San Jose Public Library Begins Text a Librarian Service…08.18.09

18 08 2009


From the Librarian in Black today:

Today our library, the San Jose Public Library, launched our new Text a Librarian service. As far as I can tell, we’re the first public library in California to offer text messaging services.

Here are the details:

The service is run through Mosio’s Text a Librarian.

Text your question to 66746 and start the message with AskSJ

The library responds to the user through the interface of our choice (web browser, email, IM, or text messaging) and the answer shows up to the customer as a text message

Customers are encouraged to add 66746 as a contact for easy future access

The library currently is answering questions from 1-6pm, Monday-Friday

The service is completely secure & private – customers are assigned random user IDs so the library staff don’t see phone numbers connected with questions

The service is mobile carrier certified, so we don’t need to worry about Verizon or AT&T blocking our number from sending messages to customers.

It’s staffed jointly with the San Jose State University Library librarians and a number of our public library staff at our main King Library and at our many branches…”

MyInfoQuest Presentation – “A Collaborative Project from a Librarian’s Perspective…07.30.09

30 07 2009

Thanks to IamLibrarian for posting this presentation about MyInfoQuest by Alison Miller.  In a recent post, I highlighted the MyInfoQuest service.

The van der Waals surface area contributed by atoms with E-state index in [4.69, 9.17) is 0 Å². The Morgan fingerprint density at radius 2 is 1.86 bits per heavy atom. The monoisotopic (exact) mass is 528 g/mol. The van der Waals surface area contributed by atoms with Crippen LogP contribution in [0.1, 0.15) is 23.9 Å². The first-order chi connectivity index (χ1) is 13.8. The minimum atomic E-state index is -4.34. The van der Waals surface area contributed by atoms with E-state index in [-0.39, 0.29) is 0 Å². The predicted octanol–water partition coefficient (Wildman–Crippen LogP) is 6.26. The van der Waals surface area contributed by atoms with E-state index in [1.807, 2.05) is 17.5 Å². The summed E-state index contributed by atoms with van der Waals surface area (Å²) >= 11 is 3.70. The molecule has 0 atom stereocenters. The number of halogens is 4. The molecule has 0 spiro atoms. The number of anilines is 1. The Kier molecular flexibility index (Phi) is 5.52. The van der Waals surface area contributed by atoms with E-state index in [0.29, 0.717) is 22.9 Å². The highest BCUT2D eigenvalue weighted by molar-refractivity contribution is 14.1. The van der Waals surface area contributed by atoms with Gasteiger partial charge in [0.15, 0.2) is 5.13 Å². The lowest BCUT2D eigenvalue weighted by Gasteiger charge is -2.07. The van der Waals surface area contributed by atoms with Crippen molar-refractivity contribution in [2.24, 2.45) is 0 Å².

View more presentations from Alison .

My Info Quest Launches Text Reference Service Today…07.21.09

21 07 2009


From the MyInfoQuest release information:

“…Starting today, patrons of approximately 50 libraries from all over the US will be able to text a question to (309) 222-7740 and a real, live librarian will respond within minutes. The service is free of charge, but standard text messaging rates do apply. Staffed by librarians from around the country, answers are sent to cell phones by librarians in 320 characters or less, or the equivalent of two 160-character text messages…

The hours of service will be Monday through Friday, 8 a.m.-10 p.m. and Saturday 9 a.m.-5 p.m…”

MyInfoQuest – Collaborative Text Reference Service…07.02.09

2 07 2009


Welcome to My Info Quest!

Here IamLibrarian blogs about the new “Infoquest collaborative text messaging project which will kickoff on July 20, 2009“:

“The time is approaching…MyInfoquest will launch on July 20th.  We currently have 36 libraries participating in this collaborative text reference service.  The advisory committee and subcommittees have been meeting regularly and working hard.

This project is a pilot project slated to run through December, 2009.  We are working on securing funding to continue the service.  One of the ways that we are doing this is through an upcoming conference “The Handheld Librarian.”  This is a one-day, virtual conference offering presentations on a wide variety of topics…”

This is from MyInfoquest page:

On the go and need an answer? Text your question to an InfoQuest librarian and have the answer delivered to your phone in any zone with My InfoQuest: txt 4 answers!

  • Call 309-222-7740 and enter your library’s code – after July 20, 2009
  • Txt your question
  • A librarian will text an expert answer within 10 minutes during the hours of service
  • It’s easy and accurate!

InfoQuest is brought to you by your library!

Visit here for a list of participating libraries.

Roving Reference and Other Tools…06.26.09

26 06 2009